Sunday, January 31, 2010

Family Lore: Fact or Fiction?

When you grow up in a family business that is over 140 years old there are lots of stories handed down about great moments of family history, in my case great works of art that passed through our hands.

For any of you that have reached a stage in life when you become more interested in your family’s history it is exciting when you can relive and learn more about those stories you heard as a young person. Recently, I had such a chance.

Even before I joined the family firm I heard a story about the Director of the Morgan Library, Frederick B. Adams, Jr., who was asked by Saemy Rosenberg and Eric Stiebel (cousins and partners in the firm of Rosenberg & Stiebel) to come to the gallery to see some manuscripts that had been recently received on consignment from the Rothschild family.

Mr. Adams told my father that he would be happy to come but the Library had no money to buy anything (something I would hear often from museum people over my career) Now, of course, a dealer is looking to sell, he has to in order to stay in business. But there are other reasons to discuss acquisitions with scholars and other interested parties . Be they private or institutional they may have additional expertise in what you are handling. You want to see if the client is as excited about the acquisition as you are. The potential client may not be able to buy now but may know of someone else who could be interested. At the least, they will realize that this is a dealer to keep in mind when looking in the future. Therefore, my father and his cousin were delighted when Fred Adams arrived.

Fast forward half a century to the wonderful exhibition “Demons and Devotion: The Hours of Catherine of Cleves” that opened at the Morgan Library ten days ago (running through May 2, 2010). The original book of hours created in Utrecht, circa 1440 was split into two volumes in the mid 19th century. One sold to the Arenberg family and the other to the Rothschilds. The Morgan has taken the two volumes totally apart in order to make a facsimile edition, do a terrific exhibition, and rebind the manuscript into a single volume with the pages in their proper order.

Witnessing the new interest in provenance, a large wall label at the entrance to the exhibition details the history of the Arenberg half as it passed through the New York book dealer H.P.Kraus to the collector Alistair Bradley Martin, before its acquisition by the Morgan. No mention was made, however, of Rosenberg & Stiebel in the provenance of the Rothschild volume.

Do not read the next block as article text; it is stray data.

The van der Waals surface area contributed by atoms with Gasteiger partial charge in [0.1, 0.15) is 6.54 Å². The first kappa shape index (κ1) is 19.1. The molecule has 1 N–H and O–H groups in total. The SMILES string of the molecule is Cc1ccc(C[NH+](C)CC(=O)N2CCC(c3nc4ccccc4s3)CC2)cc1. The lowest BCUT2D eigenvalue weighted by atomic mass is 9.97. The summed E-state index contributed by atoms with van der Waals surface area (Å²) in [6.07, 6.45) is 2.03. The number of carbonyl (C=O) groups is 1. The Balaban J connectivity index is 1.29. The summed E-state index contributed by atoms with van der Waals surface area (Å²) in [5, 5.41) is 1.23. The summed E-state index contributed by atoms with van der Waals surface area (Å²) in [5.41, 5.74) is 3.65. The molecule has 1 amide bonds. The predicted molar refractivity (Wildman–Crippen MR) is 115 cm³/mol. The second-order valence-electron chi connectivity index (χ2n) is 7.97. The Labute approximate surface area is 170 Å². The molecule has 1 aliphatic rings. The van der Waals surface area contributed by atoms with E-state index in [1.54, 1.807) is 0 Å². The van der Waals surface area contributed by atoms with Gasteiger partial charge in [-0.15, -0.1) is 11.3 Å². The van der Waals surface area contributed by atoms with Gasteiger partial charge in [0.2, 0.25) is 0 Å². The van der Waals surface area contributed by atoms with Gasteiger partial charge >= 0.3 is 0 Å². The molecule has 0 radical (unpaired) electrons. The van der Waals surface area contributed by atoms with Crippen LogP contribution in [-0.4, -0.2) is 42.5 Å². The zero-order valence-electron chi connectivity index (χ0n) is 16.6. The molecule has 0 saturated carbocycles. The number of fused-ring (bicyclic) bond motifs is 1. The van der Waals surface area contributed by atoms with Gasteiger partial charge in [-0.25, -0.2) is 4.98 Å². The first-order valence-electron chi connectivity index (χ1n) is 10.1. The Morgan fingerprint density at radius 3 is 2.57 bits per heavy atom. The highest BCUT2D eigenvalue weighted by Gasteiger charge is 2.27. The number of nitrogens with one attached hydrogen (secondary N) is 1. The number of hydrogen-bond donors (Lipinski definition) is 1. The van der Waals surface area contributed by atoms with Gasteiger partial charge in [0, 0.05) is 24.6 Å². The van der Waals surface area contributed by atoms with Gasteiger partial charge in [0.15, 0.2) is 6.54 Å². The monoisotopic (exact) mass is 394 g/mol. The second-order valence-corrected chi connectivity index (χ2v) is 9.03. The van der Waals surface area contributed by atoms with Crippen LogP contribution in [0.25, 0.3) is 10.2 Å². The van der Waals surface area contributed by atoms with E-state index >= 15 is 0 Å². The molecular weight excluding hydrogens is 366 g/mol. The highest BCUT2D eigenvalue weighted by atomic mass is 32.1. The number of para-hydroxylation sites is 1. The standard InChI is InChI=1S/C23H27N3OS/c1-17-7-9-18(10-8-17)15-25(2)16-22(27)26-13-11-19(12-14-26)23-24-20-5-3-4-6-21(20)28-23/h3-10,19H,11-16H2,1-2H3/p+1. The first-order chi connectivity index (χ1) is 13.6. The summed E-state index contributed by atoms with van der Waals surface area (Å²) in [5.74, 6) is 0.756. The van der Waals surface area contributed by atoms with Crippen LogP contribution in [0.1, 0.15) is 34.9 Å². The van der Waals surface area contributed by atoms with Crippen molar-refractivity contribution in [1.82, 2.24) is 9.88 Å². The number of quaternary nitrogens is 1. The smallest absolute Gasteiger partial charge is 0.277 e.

Could the story I had been told be inaccurate? I went the next day to the warehouse that houses our archives to investigate. There I found the notes dated March 25, 1963 (written to send to the third partner in our gallery, my uncle, Hans Stiebel, who was living in Paris) recording Frederick Adams’ visit. He had said that he believed the Catherine of Cleves “could not be compared with all of the other manuscripts shown to him” and said it was the only one he was interested in for the museum. He noted that it was very similar to one that had come through the Arenberg Family to the well known collector Alistair Bradley Martin. Later he was able to show that they were actually part of the same manuscript which had been taken apart in the mid 19th century.

It was noted that in discussing the price with Saemy Rosenberg, he said “Any request for a reduction might be accepted or refused, or the book might be withdrawn altogether”… the work was put on reserve for the Morgan. Then with the backing of the Morgan’s president Henry S. Morgan the manuscript was acquired for the Library.

In 1964 the Morgan Library did an exhibition of both of the manuscript sections, borrowing the half that belonged to Alistair Bradley Martin which they were subsequently able to acquire. In his personal invitation to the opening, Frederick Adams wrote that they would use “full-size illuminated color transparencies of all 157 miniatures rearranged in their proper sequence, so that no visitor need be frustrated by being unable to turn the pages of the actual manuscript”. Today you can turn the pages of the newly –published facsimile volume placed at the center of the gallery. And you can compare this state-of-the-art reproduction with the dynamic perfectionism of the original, each page of which is displayed in cases or on the walls. It is literally a once in a life-time opportunity.

For me, there is an added thrill: verifying my family’s connection to this most exquisite of medieval manuscripts.

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